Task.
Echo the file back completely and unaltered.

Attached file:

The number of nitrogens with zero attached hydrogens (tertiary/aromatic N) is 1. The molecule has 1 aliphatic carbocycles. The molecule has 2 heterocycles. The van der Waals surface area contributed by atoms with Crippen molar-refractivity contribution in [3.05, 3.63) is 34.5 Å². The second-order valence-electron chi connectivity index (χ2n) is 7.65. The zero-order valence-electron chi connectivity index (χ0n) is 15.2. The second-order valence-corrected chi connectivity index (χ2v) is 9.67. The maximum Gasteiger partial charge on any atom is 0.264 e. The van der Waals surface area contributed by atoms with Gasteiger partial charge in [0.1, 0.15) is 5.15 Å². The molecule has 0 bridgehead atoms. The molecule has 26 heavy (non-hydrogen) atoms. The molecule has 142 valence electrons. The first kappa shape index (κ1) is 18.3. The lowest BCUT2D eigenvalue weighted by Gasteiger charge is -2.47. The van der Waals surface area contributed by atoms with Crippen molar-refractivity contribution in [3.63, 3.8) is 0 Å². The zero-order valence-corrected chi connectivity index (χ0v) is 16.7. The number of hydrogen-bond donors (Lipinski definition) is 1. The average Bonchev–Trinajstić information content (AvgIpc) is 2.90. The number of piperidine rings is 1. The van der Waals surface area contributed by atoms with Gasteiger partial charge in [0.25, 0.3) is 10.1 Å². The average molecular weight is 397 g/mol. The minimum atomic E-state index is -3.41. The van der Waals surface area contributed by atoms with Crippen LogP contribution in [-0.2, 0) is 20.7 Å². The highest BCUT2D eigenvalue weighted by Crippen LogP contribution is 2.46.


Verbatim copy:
The number of nitrogens with zero attached hydrogens (tertiary/aromatic N) is 1. The molecule has 1 aliphatic carbocycles. The molecule has 2 heterocycles. The van der Waals surface area contributed by atoms with Crippen molar-refractivity contribution in [3.05, 3.63) is 34.5 Å². The second-order valence-electron chi connectivity index (χ2n) is 7.65. The zero-order valence-electron chi connectivity index (χ0n) is 15.2. The second-order valence-corrected chi connectivity index (χ2v) is 9.67. The maximum Gasteiger partial charge on any atom is 0.264 e. The van der Waals surface area contributed by atoms with Gasteiger partial charge in [0.1, 0.15) is 5.15 Å². The molecule has 0 bridgehead atoms. The molecule has 26 heavy (non-hydrogen) atoms. The molecule has 142 valence electrons. The first kappa shape index (κ1) is 18.3. The lowest BCUT2D eigenvalue weighted by Gasteiger charge is -2.47. The van der Waals surface area contributed by atoms with Crippen molar-refractivity contribution in [3.63, 3.8) is 0 Å². The zero-order valence-corrected chi connectivity index (χ0v) is 16.7. The number of hydrogen-bond donors (Lipinski definition) is 1. The average Bonchev–Trinajstić information content (AvgIpc) is 2.90. The number of piperidine rings is 1. The van der Waals surface area contributed by atoms with Gasteiger partial charge in [0.25, 0.3) is 10.1 Å². The average molecular weight is 397 g/mol. The minimum atomic E-state index is -3.41. The van der Waals surface area contributed by atoms with Crippen LogP contribution in [-0.2, 0) is 20.7 Å². The highest BCUT2D eigenvalue weighted by Crippen LogP contribution is 2.46.